What else could happen today?

I can't even believe what happened around the farm today...

We discovered that my whole flock of chickens has a fungus called favus.  We thought the rooster had frostbite at first.  Then we researched and then inspected all the girls.  And yes, they all have it.  It's supposed to be rare in North America.  We started topical treatment with Monistat cream of all things.  I'm concerned that some may have to be put down including Mr Darcy here.

Our youngest son found poison ivy and is covered in it.  Yes, even in the dead of winter.



One of the pigs ate glass!  It must have worked it's way up out of the ground.  Wayne heard "Sausage" crunching on something and tried to get it all from him but he was determined that the glass pieces were yummy and gobbled some down.  Good grief!  Try googling that!  "My pig ate glass." 

I can't even imagine what the vet is going to say tomorrow!


  1. Oh my gosh. And here I thought raising kids alone was tough! We've been very fortunate with our chickens so far...and I have heard that pigs will eat anything but glass, really? Good luck with the vet.


  2. I hate days like that! You might want to try to get some yogurt in those chickens. It's not hard because they love it. It might help internally for what the fungicide is doing externally. Your poor son! One of the worst poison ivy problems my daughter ever had was from helping her dad with firewood in December. I hope Mr. pig is okay. I've been amazed what they can eat with no problem.

  3. Kim I have some raw dairy kefir that is even more potent and full of probiotics than yogurt if you need some... let me know. I have plenty.

  4. Well, I hope the poison ivy goes away quickly! And I hope the pig is okay :)
    Becky C

  5. Hi! It's so fab to find your blog! Thanks for the Christmas card! We surely did miss our annual rendevoux with your family in Red River!

  6. Oh, dear, Kim...what a horrible day! I do hope that by this evening things are looking brighter. What did the vet say?

  7. As for the pig, the vet said he would pass the glass and live or he wouldn't and he would die. Yep, that sounds about right.
    And the chickens, he had no idea. I called several vets to no avail. We will have to continue on and see how they do with the treatment. This could be my new exercise program. It took over an hour to catch all of them yesterday to put meds on them.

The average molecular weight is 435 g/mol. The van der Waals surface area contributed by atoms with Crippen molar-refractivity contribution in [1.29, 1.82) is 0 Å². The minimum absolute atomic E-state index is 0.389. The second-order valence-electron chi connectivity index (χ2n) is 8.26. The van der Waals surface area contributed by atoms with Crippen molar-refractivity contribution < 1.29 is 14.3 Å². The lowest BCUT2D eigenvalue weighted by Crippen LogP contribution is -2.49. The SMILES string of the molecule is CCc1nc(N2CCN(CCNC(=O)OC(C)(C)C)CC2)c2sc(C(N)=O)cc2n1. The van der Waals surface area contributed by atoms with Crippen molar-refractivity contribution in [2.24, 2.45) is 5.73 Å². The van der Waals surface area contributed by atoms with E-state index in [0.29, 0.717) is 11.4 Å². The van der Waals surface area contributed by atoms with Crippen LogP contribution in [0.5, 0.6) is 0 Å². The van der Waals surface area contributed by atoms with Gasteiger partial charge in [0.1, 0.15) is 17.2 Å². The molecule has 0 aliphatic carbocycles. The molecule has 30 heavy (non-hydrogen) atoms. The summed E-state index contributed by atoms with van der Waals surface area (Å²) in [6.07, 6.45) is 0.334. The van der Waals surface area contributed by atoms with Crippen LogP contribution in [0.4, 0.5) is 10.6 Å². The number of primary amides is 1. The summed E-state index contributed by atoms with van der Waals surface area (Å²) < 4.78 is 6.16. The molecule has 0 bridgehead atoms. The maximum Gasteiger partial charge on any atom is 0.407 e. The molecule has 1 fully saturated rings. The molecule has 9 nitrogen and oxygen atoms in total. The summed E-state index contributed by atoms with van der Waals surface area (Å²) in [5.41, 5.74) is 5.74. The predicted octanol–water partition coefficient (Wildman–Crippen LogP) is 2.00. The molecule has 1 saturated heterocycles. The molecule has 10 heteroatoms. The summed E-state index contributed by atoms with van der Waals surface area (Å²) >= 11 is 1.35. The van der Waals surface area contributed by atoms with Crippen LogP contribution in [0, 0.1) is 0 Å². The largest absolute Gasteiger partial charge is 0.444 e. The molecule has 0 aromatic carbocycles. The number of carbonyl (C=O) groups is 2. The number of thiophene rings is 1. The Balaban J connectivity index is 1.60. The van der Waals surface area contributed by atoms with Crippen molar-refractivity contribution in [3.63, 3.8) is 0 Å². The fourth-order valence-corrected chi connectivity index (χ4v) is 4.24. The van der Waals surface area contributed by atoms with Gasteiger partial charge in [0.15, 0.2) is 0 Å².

Hi Deborah! We did miss RR and you guys too. Glad you stopped by!

  8. Oh my goodness, Kim! I hope your son is okay. Poison ivy is HORRID stuff. Your poor pigs and chickens. I really hope they get better soon.

    I love the photo of your pig - he looks like a cheeky little thing!


  9. I have a sign that says raising teenagers is like nailing jello to a tree...or something like that...
    I think many parts of life are like that. You get to certain places and just say "tell me why I'm doing this again?"
    Chin up! Think my 13yo got into something itchy in the fall. #1 advice from me - STAY OUT OF WHEREVER YOU JUST WERE!! Mother of the year material, I know!!

  10. You've been in my thoughts since I first read this blog. I am hoping that the pig will pass the glass and that the chickens will get better and not have to be put down. And, of course, that the poison ivy will clear up quickly. hugs to you

  11. Thanks to all my blog friends for your concern. J's poison ivy has stopped spreading thanks to oral steriods but his cute face looks like he slid face first on the gravel road.
    The pig is still alive after 3 days.
    And the chicken's spots seem to be subsiding, slowly but surely. We also found out that the eggs are still safe to eat (probably). Hmmm. Still don't think I will sell any right now. And other than a mishap in the garage requiring sheetrock repair and a virus being passed around, we are all surviving the beginning of 2011. Let's just say, I'm watching alot of Jane Austen. That's my escape from reality.


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